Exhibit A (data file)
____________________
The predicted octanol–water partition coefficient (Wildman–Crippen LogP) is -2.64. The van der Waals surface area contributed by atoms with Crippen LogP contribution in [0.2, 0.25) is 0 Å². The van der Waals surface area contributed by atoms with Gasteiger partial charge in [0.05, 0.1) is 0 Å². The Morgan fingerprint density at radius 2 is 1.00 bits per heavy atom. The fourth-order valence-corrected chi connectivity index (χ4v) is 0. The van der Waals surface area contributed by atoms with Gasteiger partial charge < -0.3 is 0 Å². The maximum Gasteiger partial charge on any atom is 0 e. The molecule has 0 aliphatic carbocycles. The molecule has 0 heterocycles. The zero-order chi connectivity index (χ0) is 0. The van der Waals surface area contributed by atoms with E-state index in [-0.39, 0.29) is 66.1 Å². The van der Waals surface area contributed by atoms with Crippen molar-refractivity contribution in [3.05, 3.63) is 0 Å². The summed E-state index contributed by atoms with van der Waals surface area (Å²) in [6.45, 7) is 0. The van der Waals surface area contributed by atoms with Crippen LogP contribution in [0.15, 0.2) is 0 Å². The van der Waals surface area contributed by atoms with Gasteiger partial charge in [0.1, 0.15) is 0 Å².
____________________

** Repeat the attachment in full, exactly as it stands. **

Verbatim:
The predicted octanol–water partition coefficient (Wildman–Crippen LogP) is -2.64. The van der Waals surface area contributed by atoms with Crippen LogP contribution in [0.2, 0.25) is 0 Å². The van der Waals surface area contributed by atoms with Gasteiger partial charge in [0.05, 0.1) is 0 Å². The Morgan fingerprint density at radius 2 is 1.00 bits per heavy atom. The fourth-order valence-corrected chi connectivity index (χ4v) is 0. The van der Waals surface area contributed by atoms with Gasteiger partial charge < -0.3 is 0 Å². The maximum Gasteiger partial charge on any atom is 0 e. The molecule has 0 aliphatic carbocycles. The molecule has 0 heterocycles. The zero-order chi connectivity index (χ0) is 0. The van der Waals surface area contributed by atoms with E-state index in [-0.39, 0.29) is 66.1 Å². The van der Waals surface area contributed by atoms with Crippen molar-refractivity contribution in [3.05, 3.63) is 0 Å². The summed E-state index contributed by atoms with van der Waals surface area (Å²) in [6.45, 7) is 0. The van der Waals surface area contributed by atoms with Crippen LogP contribution in [0.15, 0.2) is 0 Å². The van der Waals surface area contributed by atoms with Gasteiger partial charge in [0.1, 0.15) is 0 Å².